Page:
Permits have been issued for the construction of the Thomas Jefferson Specialty Care Pavilion at 1101-53 Chestnut Street in Market East, Center City. Developed by National Real Estate Development, the structure will rise 364 feet and 23 stories tall, becoming the tallest addition to the neighborhood in more than three decades. The interior will hold 750,000 square feet of space, most of which will be allocated for medical use by Jefferson Health. The structure is part of the two-tower East Market Phase 3 complex, which is the latest extension to the multi-block East Market development. Philly YIMBY covered the project in extensive detail in a recent feature article.
1101-53 Chestnut Street
Permits have been issued for the parking garage at 1101-53 Chestnut Street, part of the East Market Phase 3 development in Market East, Center City. The garage will be situated underground beneath the two future towers with three levels of underground parking and 300 parking spaces, which will be shared between the two superstructures. t will include 37 compact parking spots with 15 spaces for preferential parking, as well as 15 electric vehicle spaces with chargers and eight ADA spaces, where two will be van-accessible. The garage will total 156,456 square feet and cost an estimated $42,357,933 to construct.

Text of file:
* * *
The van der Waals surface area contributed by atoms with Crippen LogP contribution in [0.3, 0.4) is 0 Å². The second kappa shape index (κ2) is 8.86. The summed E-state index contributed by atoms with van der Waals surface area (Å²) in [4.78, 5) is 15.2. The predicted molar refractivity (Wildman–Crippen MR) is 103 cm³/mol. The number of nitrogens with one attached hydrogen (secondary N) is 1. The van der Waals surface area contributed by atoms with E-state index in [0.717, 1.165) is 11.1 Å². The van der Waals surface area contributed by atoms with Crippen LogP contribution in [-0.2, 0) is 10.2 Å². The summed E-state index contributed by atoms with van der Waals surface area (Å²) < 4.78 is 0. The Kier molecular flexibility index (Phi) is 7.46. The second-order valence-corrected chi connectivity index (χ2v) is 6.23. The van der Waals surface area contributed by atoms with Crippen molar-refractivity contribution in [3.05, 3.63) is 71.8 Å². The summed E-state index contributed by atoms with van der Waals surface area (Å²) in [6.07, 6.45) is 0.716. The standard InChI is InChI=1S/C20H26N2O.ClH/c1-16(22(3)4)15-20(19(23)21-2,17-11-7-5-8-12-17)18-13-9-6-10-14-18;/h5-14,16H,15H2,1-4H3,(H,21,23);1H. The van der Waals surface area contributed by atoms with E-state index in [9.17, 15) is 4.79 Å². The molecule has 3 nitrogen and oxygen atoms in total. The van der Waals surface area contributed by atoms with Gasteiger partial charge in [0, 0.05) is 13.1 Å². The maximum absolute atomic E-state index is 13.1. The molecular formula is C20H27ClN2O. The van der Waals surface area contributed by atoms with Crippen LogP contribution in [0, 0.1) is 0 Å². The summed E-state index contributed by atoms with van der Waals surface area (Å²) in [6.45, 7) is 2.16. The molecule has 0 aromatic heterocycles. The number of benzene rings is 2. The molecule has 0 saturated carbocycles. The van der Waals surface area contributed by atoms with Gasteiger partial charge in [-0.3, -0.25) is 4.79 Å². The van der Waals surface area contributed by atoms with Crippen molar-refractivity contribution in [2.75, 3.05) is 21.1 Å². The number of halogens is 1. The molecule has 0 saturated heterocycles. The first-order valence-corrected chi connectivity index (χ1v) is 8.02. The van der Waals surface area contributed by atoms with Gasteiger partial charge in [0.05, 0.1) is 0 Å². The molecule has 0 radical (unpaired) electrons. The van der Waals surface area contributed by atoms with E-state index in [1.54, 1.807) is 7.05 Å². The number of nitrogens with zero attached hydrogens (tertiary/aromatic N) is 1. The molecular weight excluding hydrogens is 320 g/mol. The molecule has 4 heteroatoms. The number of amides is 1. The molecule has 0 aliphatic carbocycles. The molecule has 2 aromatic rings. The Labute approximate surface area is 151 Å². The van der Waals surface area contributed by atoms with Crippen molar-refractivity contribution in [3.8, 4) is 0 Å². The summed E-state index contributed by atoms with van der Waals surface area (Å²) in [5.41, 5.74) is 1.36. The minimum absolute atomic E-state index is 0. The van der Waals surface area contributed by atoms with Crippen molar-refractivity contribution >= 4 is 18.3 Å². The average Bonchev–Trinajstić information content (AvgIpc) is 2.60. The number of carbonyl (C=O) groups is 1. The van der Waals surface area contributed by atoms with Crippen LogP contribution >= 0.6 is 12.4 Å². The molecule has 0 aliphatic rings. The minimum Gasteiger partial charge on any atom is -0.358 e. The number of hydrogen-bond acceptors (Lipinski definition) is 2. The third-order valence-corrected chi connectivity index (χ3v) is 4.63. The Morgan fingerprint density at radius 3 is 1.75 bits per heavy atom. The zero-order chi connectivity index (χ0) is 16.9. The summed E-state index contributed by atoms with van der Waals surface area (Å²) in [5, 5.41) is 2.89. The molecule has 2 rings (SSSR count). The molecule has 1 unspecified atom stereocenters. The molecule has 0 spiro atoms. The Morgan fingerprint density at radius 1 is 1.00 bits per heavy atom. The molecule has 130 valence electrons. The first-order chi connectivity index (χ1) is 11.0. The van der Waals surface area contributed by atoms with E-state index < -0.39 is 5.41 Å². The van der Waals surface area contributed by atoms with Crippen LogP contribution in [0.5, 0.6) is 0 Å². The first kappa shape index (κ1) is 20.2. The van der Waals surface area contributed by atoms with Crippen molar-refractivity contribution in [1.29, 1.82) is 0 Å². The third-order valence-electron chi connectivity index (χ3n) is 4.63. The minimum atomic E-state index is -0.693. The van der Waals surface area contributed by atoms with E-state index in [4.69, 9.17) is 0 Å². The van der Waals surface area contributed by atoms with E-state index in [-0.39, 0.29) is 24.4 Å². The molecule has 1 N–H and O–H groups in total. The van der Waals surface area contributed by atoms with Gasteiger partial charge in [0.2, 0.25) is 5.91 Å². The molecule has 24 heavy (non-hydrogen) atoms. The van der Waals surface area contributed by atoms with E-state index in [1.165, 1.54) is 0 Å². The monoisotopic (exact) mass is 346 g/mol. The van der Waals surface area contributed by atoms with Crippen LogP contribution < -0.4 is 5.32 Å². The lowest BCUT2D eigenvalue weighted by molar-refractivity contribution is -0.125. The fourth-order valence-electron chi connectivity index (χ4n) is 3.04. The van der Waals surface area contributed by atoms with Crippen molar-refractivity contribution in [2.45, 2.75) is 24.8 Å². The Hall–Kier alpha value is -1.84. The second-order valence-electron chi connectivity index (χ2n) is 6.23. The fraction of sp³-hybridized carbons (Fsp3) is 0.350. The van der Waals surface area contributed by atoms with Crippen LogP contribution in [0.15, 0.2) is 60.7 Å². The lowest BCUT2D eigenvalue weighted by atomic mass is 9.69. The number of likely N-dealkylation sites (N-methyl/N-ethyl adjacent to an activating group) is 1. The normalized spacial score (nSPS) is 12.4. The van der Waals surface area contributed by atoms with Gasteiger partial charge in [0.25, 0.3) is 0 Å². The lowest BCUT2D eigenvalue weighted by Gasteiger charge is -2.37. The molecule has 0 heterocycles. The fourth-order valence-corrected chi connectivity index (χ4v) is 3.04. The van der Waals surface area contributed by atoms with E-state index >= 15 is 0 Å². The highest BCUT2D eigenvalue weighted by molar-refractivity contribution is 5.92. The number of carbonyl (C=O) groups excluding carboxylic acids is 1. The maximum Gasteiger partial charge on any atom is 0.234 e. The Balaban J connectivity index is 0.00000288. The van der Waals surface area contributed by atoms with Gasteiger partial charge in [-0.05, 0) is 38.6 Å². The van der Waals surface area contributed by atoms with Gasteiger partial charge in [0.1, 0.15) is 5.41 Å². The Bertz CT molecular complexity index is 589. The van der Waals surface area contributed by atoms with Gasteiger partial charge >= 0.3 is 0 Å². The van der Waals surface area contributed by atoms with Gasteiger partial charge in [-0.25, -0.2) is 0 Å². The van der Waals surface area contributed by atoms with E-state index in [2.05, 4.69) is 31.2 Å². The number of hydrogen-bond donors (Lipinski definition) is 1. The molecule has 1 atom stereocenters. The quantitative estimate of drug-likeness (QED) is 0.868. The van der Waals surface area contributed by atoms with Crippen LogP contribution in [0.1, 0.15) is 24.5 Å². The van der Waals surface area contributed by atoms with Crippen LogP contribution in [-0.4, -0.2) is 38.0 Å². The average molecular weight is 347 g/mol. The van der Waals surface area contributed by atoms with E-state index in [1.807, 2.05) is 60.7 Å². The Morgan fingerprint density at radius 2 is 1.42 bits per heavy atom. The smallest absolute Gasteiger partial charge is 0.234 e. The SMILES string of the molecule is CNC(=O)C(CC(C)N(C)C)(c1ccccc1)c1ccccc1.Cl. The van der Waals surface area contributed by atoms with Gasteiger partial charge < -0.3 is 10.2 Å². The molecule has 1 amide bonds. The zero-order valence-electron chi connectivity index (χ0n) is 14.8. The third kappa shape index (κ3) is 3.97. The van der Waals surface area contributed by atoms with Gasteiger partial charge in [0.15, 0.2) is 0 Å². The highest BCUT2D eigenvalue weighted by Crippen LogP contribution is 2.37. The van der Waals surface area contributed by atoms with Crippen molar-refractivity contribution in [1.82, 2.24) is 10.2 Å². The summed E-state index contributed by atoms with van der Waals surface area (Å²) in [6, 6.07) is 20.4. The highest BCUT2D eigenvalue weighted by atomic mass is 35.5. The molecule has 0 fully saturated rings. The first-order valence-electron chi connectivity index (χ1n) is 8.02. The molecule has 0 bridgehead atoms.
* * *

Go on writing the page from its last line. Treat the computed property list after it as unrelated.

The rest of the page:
In the late 1980s, in rapid succession, a series of skyscrapers broke through the long-held “Gentlemen’s Agreement” that unofficially restricted Philadelphia’s buildings from rising above the 548-foot-tall pinnacle of City Hall, creating the now-iconic skyline of Center City. While the skyscraper cluster transformed the area to the west of City Hall, the Market East district to the east continues to lag behind in terms of an imposing skyline. However, East Market Phase 3, developed by National Real Estate Development as part of the East Market complex and currently under construction at 1101-53 Chestnut Street, will boost the local skyline with a pair of towers rising 364 and 288 feet tall. The buildings will bring one million square feet of medical office, residential, and retail space to the neighborhood, and add a sizable public plaza. Today we take a detailed look at the transformative project.